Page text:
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The Asian ApertureTop 5 Japanese Pop Culture Books
POSTED BY JASON FETTERS, August 5, 2013    Share





Sometimes in your exploration of all the strange and weird things coming from Japan, it can be refreshing to look beyond anime and manga and see other aspects of pop culture. Through the years I have come across many good books. These are my top five in no order of importance.

1.)Nippon Pop by Steve McClure – Back in the late 90’s when I was still a USF student. I had just got accepted for a study aboard program to further my Japanese language studies at the wonderful Kansai Gaiai University, a college for foreign languages, in Hirakata City near Osaka. I have always been a music fan and this book broke down the different musical genres that are popular. From standard Jpop with sickening cuteness to loud and bash noise bands, this book covers a lot of different musicians and you are sure to find something to like. Now the book is dated and a revised edition is much needed. I took this to Japan on my first trip to make sense of what was available at Japanese music stores.

2.)Tokyo Scope: The Japanese Cult Film Companion by Patrick Macias – Mention a Japanese movie and snobby critics will cry out Akira Kurosawa or Yasujiro Ozu. However there are wonderful movies that weren’t made by those two giants that created fun and interesting cinema instead of thought provoking reflections. Macias, with expert insight, covers Kaiju movies, Sci Fi flicks, Yakuza movies, horror films, ninja movies, Chanbara samurai movies, and just about anything a film lover could want. You will learn about obscure movies that will make you login to Netflix and see if you can find them or catch the trailers on Youtube. These are the movies that are off the beaten path and entertaining on a level that the Academy Award winners cannot match. Out of print and can be expensive so check online used bookstores and see if you can get a copy in the $20 dollar range.

3.)Yokai Attack! – We all know how to survive a zombie attack but a Yokai attack would be much harder. No need to fear as the husband and wife team of Matt Alt and Hiroko Yoda fill you in on all the crazy monsters that the land of Nippon has waiting for unsuspecting travelers. Gorgeously illustrated by Tatsuya Morino, Yokai Attack! contains a list of creatures with a picture to help identify and a list of attributes and most importantly weaknesses. There are also tips on how to survive an encounter should you meet something out there on your next trip to Japan.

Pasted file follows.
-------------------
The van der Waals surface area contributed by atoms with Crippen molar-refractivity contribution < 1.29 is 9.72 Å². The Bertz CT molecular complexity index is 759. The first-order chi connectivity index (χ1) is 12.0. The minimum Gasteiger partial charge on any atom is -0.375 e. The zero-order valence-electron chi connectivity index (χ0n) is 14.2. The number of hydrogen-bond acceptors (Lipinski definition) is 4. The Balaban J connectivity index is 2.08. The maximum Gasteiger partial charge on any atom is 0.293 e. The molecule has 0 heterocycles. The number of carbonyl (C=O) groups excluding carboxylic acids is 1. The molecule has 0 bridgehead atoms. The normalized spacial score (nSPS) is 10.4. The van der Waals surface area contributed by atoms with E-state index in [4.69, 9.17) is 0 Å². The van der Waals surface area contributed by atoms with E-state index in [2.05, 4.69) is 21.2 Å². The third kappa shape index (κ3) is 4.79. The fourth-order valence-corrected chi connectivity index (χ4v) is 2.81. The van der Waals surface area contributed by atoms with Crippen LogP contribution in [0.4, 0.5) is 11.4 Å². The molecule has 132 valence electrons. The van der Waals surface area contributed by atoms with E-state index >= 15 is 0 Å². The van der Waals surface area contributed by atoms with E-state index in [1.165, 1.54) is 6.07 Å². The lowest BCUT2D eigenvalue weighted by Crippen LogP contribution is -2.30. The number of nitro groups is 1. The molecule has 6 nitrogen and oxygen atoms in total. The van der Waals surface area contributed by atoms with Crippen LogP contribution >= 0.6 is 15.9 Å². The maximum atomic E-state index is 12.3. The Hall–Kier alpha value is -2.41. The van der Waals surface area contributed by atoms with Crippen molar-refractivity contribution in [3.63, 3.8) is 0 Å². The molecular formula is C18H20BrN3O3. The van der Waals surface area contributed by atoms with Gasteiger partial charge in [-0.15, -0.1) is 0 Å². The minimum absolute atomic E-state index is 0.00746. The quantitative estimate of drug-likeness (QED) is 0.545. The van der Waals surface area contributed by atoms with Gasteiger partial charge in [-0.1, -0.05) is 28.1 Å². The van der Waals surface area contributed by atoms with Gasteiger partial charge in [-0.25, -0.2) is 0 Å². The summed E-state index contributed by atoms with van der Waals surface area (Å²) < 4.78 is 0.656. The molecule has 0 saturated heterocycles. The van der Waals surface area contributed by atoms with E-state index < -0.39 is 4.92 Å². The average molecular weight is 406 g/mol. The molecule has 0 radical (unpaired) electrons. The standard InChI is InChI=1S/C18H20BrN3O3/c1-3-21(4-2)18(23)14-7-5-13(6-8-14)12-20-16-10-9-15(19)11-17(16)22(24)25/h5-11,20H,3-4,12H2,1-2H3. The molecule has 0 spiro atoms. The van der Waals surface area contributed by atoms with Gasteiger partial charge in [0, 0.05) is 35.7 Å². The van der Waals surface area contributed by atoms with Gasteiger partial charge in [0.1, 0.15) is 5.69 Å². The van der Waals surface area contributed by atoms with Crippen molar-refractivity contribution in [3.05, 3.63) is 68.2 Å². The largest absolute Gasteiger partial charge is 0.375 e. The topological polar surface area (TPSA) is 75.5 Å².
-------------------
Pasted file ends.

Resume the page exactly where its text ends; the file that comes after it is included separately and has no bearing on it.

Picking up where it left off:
4.)Eiji Tsuburaya: Master of Monsters: Defending the Earth with Ultraman and Godzilla by August Ragone – Allow the reigning Kaiju expert and Famous Monsters columnist to show the weird and wonderful world of Tsuburaya. He is the man who made the rubber suit for the first Godzilla movie and he also created my childhood hero, Ultraman. This book is a labor of love by a longtime Gozilla fan and deserves to be read and read again by fans everywhere.

5.)Arcade Mania: The Turbo-charged World of Japan’s Game Centers by Brian Ashcraft – One of the many disappointing facts of life about living in the US is the decline of arcades. If you happen to find one at your local pizza parlor, chances are the games are old and not very fun. I have fond memories of visiting the arcade at the long gone Tampa Bay Center. I am glad that arcades are alive and well in Japan. Plus they have current games. Allow Ashcraft, the editor of Kotaku, to give you an interesting breakdown of the vast variety of games that Japan has to offer. You will also learn the history of rhythm games such as Dance Dance Revolution. You also get inteviews and a chance to relive the glory days of arcades. Maybe the arcades will experience a revival in the US, I hope so.

That does it for this time. Stay tuned for more great books



"The Asian Aperture" is ©2013 by Jason Fetters. All contents of Crazed Fanboy are ©2013 by Nolan B. Canova and Terence Nuzum.

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